Over the next couple months, state legislative committees will be tackling most of the two thousand or so bills expected to surface in Augusta during 2023. Nearly a thousand bills have been printed as of early March. Here is an update on a few bills related to Maine land trusts.
Sales Tax Exemption
In mid-February, the Taxation Committee held a public hearing on LD 68. Sponsored by Representative Sachs (Freeport) and supported by a broad coalition led by the Maine Association of Nonprofits, this bill would extend the current sales tax exemption to all nonprofit organizations. Under existing state law many, but not all nonprofits are exempt from paying sales taxes. Maine Coast Heritage Trust (MCHT) submitted testimony at the hearing, along with representatives from various other nonprofit sectors. Later this year, the Taxation Committee will also consider LD 695, which would only expand sales tax exemption for land trusts.
At the request of MCHT, Senator Pierce (Cumberland County) has introduced LD 596, An Act to Exempt Certain Conservation Lots from Municipal Subdivision Review. This bill would amend municipal subdivision law, which is currently triggered when there are at least three divisions of a tract of land in a five-year period. If enacted, a division of land done to accomplish permanent conservation objectives as defined in the bill, would no longer count towards the three in five-year limit. A similar law currently exists for land in the unorganized parts of Maine. LD 596 would make this policy statewide.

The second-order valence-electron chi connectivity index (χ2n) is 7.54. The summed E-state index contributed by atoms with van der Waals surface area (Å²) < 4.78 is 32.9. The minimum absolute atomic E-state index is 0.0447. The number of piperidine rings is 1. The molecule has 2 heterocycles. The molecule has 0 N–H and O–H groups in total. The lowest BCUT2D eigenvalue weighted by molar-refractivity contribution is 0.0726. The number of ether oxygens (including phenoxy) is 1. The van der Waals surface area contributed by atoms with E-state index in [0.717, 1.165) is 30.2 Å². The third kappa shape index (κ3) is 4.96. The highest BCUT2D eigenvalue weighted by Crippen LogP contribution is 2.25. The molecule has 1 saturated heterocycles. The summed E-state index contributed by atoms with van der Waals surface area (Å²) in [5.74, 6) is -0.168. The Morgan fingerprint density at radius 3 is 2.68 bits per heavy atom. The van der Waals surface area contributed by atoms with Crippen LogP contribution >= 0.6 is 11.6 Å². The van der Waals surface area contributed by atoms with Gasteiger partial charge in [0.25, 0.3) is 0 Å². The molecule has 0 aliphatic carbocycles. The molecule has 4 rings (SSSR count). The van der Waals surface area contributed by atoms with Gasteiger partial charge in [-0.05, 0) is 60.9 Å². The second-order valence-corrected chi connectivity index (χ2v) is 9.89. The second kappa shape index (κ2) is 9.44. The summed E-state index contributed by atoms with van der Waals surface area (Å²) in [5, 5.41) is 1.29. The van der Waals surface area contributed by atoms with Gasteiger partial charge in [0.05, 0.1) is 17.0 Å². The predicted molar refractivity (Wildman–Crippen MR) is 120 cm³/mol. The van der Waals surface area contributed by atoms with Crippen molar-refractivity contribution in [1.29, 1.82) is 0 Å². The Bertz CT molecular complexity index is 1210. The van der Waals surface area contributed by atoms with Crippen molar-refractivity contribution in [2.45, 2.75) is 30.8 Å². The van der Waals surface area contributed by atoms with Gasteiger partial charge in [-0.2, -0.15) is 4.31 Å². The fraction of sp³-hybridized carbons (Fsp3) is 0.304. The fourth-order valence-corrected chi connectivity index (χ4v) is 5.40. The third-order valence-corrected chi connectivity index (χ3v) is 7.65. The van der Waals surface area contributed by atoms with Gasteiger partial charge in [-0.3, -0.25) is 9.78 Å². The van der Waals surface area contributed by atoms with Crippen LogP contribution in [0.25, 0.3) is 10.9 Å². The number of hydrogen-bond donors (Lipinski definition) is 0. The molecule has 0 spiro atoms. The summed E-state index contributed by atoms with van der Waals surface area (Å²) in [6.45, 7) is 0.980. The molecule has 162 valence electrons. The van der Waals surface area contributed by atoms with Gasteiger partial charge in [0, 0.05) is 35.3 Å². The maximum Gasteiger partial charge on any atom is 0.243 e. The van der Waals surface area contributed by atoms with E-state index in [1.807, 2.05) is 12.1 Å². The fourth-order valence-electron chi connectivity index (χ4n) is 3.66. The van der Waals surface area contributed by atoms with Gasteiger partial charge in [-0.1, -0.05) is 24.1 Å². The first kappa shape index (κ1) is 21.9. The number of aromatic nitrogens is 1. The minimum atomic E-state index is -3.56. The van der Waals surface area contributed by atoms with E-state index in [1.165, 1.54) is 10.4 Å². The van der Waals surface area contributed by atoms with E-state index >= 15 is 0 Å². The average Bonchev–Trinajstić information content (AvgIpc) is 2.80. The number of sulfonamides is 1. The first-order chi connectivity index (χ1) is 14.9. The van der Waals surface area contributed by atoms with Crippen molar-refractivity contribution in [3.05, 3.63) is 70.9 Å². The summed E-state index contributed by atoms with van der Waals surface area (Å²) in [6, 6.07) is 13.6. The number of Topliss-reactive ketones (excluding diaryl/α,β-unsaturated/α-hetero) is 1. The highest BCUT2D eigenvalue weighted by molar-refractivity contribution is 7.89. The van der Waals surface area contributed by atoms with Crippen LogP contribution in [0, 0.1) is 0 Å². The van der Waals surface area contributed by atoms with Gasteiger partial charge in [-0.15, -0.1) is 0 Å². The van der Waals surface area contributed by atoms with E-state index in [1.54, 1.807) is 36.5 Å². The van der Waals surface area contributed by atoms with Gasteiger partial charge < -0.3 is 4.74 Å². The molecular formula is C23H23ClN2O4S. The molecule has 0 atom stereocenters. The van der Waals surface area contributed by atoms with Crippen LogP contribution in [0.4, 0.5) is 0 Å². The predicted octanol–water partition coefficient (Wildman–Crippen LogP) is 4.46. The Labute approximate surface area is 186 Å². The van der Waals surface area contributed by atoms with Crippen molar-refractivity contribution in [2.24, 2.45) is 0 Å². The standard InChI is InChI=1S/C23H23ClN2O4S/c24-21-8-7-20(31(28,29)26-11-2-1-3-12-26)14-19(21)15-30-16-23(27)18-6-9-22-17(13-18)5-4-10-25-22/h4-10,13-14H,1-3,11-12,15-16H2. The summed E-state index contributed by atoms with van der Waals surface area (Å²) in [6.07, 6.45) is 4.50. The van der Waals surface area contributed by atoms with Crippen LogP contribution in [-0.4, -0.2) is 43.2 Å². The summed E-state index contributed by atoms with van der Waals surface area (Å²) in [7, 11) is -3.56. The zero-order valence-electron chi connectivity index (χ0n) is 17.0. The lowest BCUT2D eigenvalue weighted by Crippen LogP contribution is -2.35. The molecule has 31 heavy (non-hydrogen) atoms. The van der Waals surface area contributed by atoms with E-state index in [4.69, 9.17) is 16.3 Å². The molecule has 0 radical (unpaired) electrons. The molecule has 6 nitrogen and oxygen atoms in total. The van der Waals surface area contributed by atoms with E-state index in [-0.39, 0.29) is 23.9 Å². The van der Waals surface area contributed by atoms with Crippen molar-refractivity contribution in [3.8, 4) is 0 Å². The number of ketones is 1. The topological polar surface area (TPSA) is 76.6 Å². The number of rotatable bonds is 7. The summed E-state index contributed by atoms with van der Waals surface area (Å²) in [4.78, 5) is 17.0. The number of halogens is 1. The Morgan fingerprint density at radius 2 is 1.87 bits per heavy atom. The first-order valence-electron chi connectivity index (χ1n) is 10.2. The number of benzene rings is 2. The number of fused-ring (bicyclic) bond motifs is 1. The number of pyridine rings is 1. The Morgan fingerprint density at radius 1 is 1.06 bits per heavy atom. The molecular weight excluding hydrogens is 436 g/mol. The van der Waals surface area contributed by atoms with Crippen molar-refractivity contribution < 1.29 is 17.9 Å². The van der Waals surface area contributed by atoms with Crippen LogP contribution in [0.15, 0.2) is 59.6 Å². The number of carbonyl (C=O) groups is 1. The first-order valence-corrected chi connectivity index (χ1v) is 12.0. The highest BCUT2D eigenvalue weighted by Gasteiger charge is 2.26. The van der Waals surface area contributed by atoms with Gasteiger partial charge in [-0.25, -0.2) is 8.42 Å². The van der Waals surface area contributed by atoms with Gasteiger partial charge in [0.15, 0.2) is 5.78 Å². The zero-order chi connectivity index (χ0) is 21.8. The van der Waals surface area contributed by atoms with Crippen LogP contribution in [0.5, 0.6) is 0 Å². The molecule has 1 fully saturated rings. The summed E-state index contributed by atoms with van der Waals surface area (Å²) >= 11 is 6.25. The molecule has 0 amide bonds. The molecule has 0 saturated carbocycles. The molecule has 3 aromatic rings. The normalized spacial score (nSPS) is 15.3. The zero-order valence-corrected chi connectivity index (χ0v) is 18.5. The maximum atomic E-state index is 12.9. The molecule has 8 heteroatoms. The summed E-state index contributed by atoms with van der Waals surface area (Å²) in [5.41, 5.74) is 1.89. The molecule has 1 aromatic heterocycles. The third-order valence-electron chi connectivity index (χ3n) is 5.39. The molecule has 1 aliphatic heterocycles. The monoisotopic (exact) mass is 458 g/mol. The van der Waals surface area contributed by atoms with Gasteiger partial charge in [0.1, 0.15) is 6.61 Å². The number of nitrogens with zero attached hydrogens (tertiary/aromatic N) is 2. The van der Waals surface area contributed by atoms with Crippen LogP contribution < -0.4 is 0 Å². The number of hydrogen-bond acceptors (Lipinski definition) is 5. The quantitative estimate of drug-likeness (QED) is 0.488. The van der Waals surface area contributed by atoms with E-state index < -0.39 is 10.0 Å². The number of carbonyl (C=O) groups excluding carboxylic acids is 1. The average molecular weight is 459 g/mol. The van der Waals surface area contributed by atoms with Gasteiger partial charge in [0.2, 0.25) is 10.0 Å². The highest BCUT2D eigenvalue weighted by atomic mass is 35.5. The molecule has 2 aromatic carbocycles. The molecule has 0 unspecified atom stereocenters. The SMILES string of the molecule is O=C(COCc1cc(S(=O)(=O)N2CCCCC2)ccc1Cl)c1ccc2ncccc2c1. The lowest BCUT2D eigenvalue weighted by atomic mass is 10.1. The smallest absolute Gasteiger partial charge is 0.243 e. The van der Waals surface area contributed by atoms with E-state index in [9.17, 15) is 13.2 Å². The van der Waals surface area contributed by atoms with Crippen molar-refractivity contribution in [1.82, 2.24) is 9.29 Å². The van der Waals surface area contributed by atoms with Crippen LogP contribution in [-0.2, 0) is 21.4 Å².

Working Waterfront Covenants
In 2005, the Maine legislature enacted the state’s working waterfront covenant law to preserve piers, docks, and other working waterfront infrastructure using a legal device that is like a conservation easement. Representative Reilly (Westbrook) is sponsoring LD 574 this session. This bill would allow certain nonprofit corporations or charitable trusts that are authorized to hold conservation easements, such as land trusts, to be allowed to hold working waterfront covenants. The goal is to provide a longer list of potential holders to facilitate more working waterfront preservation in Maine.
The legislature’s remaining bill proposals will surface between now and late April. Stay tuned for future updates. Some of the land trust related issues we expect, include, changes to the Open Space Tax Law, a bond to fund recreational trail investments, legislation focused on wildlife habitat and agricultural impacts from renewable energy projects, and a bill to implement recommendations made by the 2020 Task Force on Changes to the Maine Indian Claims Settlement Implementing Act.
If you have questions or concerns, please contact MCHT’s Public Policy Manager Jeff Romano.